Osmotic pressure significantly impacts cell behavior, tissue homeostasis, and even cancer progression, making it a crucial topic for many life science applications. Skincare, for example, relies strongly on the water content of the tissue, which is directly related to osmolarity. Osmotic pressure is also an important indicator of hemodynamic disorders, kidney disease, and the evolution of tumors. However, quantifying osmotic pressure in living cells and tissues is difficult and impossible inside 3D multicellular systems, such as living embryos, tissues, organs, and organoids, without considerably perturbing the system. Direct in vivo and situ osmotic pressure measurements would unlock critical data on fundamental cellular and developmental processes and help understand multiple disease processes.
Researchers at the University of California, Santa Barbara, have developed a technology that non-invasively measures osmotic pressure in situ and in vivo within 3D living cells and tissues. The key to the invention is double emulsion droplets (generated using microfluidics) composed of an aqueous core with calibrated osmolarity surrounded by an oil layer. The oil layer acts as a semi-permeable membrane that enables the exclusive transport of water molecules. When the osmolarity between the aqueous core and the surrounding environment is different, water molecules exit or enter the core through the oil layer resulting in changes to the droplet volume, which provides a direct readout of osmotic pressure in the living system. The droplets are inserted using fine glass capillaries. The osmotic pressure measurement is precisely localized at the droplet, allowing for direct, absolute measurements of osmotic pressure in living cells and the extracellular spaces of living tissues.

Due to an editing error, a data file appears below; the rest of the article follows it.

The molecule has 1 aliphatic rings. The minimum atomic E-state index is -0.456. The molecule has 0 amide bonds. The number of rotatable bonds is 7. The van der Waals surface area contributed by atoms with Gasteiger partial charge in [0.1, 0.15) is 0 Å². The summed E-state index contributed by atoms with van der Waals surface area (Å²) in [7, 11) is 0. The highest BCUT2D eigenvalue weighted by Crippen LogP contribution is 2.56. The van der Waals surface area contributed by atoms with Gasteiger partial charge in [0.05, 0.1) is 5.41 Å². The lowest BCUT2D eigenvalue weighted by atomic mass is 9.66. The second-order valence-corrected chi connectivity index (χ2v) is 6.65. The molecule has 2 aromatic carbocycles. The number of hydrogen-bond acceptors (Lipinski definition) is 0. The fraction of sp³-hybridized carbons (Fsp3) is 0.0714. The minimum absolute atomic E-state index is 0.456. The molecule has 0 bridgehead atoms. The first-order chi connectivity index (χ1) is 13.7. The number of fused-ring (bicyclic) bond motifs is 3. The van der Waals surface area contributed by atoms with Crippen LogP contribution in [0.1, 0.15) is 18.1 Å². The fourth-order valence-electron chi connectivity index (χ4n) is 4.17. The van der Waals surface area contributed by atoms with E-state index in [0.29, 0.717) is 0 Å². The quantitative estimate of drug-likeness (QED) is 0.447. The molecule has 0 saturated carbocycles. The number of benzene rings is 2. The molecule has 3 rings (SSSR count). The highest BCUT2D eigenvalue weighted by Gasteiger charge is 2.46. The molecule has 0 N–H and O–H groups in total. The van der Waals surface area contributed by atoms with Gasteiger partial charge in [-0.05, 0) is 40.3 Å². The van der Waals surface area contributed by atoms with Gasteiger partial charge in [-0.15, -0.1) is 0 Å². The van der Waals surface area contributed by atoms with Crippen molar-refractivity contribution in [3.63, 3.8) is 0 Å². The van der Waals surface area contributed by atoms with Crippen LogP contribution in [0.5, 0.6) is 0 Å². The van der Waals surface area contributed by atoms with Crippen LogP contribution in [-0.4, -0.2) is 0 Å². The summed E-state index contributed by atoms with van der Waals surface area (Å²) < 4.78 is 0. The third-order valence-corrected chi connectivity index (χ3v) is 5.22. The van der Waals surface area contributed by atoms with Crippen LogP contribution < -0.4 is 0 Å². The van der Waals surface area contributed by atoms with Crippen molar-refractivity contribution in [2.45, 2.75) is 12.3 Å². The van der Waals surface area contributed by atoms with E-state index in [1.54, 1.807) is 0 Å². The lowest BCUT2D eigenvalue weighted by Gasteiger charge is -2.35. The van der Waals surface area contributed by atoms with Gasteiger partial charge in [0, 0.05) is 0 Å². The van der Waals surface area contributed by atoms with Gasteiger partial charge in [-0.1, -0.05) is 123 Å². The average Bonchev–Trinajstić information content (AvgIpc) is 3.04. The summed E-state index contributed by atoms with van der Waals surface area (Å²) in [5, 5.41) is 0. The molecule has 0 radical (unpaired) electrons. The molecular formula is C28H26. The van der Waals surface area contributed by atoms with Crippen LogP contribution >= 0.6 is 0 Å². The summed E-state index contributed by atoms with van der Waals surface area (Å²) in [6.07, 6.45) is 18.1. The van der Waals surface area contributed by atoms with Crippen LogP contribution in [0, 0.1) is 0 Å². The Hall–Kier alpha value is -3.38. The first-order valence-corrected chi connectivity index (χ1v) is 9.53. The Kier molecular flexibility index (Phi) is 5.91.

In situ quantification, Osmotic pressure, Living embryonic tissues, Double emulsion droplet sensors, 3D multicellular systems, Blastomeres